Choosing to Do HARD Things

by J. R. Miller, 1902

"I labor, struggling with all His energy, which so powerfully works in me!" Colossians 1:29

The man who seeks only easy things—will never make much of his life. One who is afraid of hard work—will never achieve anything worth while.

In an art gallery, before a lovely masterpiece, a young artist said to Ruskin, "Ah! If only I could put such a dream on canvas!" "Dream on canvas!" growled the old master. "It will take ten thousand touches of the brush on the canvas—to put your dream there!" No doubt, many beautiful dreams die in the brains and hearts of people—for lack of effort to make them realities.

On the tomb of Joseph II, of Austria, in the royal cemetery at Vienna, is this pitiable epitaph, prepared by direction of the king himself. "Here lies a monarch who, with the best intentions, never carried out a single plan."

There are too many people who try to shirk the hard things. They want to get along as easily as possible. They have ambition of a certain sort—but it is ambition to have the victory without the battle; to get the gold without digging for it. They would like to be learned and wise—but they do not care to toil in study, and "burn the midnight oil," as they must do—if they would realize their desire. They wish to have plenty of money—but they hope to get it from some generous relative as an inheritance, or to have some wealthy person endow them. They have no thought of working hard year after year, toiling and saving as people have to do—to earn for themselves, with their own hands, the fortune of their dreams. They may have a certain longing to be noble and Christlike, with a character that will command respect and confidence—but they have not the spirit of self-denial and of earnest moral purpose, which alone can produce such a character.

They may want to be godly and to grow into worthy manhood—but lack that passionate earnestness which alone will yield vigorous piety, and manly virtue, and the heroic qualities of true Christlikeness. Mere "holy dreaming" will yield nothing better than spiritual effeminacy! No religion is worthy—which does not seek to attain the best things; and the best can be won only by the bravest struggle and the most persistent striving!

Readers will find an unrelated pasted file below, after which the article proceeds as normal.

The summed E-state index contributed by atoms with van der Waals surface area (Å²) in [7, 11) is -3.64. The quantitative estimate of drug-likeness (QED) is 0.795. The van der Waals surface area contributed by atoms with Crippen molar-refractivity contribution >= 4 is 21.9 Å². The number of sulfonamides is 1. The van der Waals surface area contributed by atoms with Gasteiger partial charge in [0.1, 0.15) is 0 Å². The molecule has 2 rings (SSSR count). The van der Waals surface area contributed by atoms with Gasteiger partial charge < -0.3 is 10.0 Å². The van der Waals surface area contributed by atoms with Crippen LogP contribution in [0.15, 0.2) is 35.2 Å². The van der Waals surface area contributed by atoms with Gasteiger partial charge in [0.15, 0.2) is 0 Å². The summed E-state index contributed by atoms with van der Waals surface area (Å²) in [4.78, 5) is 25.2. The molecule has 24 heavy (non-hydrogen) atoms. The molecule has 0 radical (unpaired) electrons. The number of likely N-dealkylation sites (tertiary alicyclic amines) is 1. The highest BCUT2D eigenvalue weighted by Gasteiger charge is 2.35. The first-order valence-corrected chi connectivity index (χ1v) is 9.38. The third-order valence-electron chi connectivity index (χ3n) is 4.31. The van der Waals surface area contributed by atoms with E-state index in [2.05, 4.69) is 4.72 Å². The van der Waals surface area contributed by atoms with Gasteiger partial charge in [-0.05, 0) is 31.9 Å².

In all departments of life this indolent, easygoing way of getting on—is working its mischief. There is much of it in school or college. It also abounds in the trades and professions. A successful business man says that the chief reason why so many young men never get advancement nor make anything worth while of their lives—is the lack of thoroughness. They do only what is easy, and never grapple with anything that is hard. Consequently, they do not fit themselves for any but the easiest places, and no position of importance ever can be easily filled.

Indolence is the bane of countless lives! The capacities in them are never developed, for lack of energy. They do not rise—because they have not the courage and persistence to climb.

A mark of all noble character—is its desire to do hard things! Easy things—do not satisfy it. It is happiest when it is wrestling with some task which requires it to do its best. Young people are fortunate when they are required to do things, which it seems to them they cannot do. It is under such pressure, that they grow into their best.

One is usually thought to be particularly favored, who misses difficult experiences and the enduring of hardships in youth. "Until I was fourteen years old," said a lady in middle life, "I never had a disappointment of any kind." It was regarded as remarkably fortunate that her early life had been so easy—so free from anxiety or burden. But those who knew the woman well—saw in this very fact, the secret of much in her life that was not beautiful. Her indulged and petted girlhood—was not the best preparation for womanhood. She had not learned to endure, to submit to things that are hard. She had not grown strong, nor had she acquired self-discipline. Even in her mature womanhood, she was only a spoiled child who chafed when things did not go to please her.